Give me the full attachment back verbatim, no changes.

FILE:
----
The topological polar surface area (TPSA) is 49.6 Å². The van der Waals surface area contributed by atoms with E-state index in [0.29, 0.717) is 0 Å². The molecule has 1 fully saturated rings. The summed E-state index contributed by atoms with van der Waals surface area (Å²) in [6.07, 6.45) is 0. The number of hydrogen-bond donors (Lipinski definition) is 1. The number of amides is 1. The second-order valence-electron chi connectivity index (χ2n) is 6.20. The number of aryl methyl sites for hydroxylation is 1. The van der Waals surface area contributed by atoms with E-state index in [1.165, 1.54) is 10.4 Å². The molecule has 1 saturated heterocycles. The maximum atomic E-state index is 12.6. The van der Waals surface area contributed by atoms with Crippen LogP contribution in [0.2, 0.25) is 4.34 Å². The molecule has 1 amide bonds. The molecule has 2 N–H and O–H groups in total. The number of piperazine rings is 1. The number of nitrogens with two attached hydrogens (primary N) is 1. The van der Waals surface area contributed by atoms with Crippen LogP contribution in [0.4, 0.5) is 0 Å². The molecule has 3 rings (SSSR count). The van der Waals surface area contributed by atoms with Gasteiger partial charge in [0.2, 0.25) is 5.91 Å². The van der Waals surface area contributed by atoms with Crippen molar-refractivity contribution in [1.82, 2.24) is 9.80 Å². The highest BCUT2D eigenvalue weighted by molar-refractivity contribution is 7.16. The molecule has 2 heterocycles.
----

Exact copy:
The topological polar surface area (TPSA) is 49.6 Å². The van der Waals surface area contributed by atoms with E-state index in [0.29, 0.717) is 0 Å². The molecule has 1 fully saturated rings. The summed E-state index contributed by atoms with van der Waals surface area (Å²) in [6.07, 6.45) is 0. The number of hydrogen-bond donors (Lipinski definition) is 1. The number of amides is 1. The second-order valence-electron chi connectivity index (χ2n) is 6.20. The number of aryl methyl sites for hydroxylation is 1. The van der Waals surface area contributed by atoms with E-state index in [1.165, 1.54) is 10.4 Å². The molecule has 1 saturated heterocycles. The maximum atomic E-state index is 12.6. The van der Waals surface area contributed by atoms with Crippen LogP contribution in [0.2, 0.25) is 4.34 Å². The molecule has 1 amide bonds. The molecule has 2 N–H and O–H groups in total. The number of piperazine rings is 1. The number of nitrogens with two attached hydrogens (primary N) is 1. The van der Waals surface area contributed by atoms with Crippen LogP contribution in [0.4, 0.5) is 0 Å². The molecule has 3 rings (SSSR count). The van der Waals surface area contributed by atoms with Gasteiger partial charge in [0.2, 0.25) is 5.91 Å². The van der Waals surface area contributed by atoms with Crippen molar-refractivity contribution in [1.82, 2.24) is 9.80 Å². The highest BCUT2D eigenvalue weighted by molar-refractivity contribution is 7.16. The molecule has 2 heterocycles.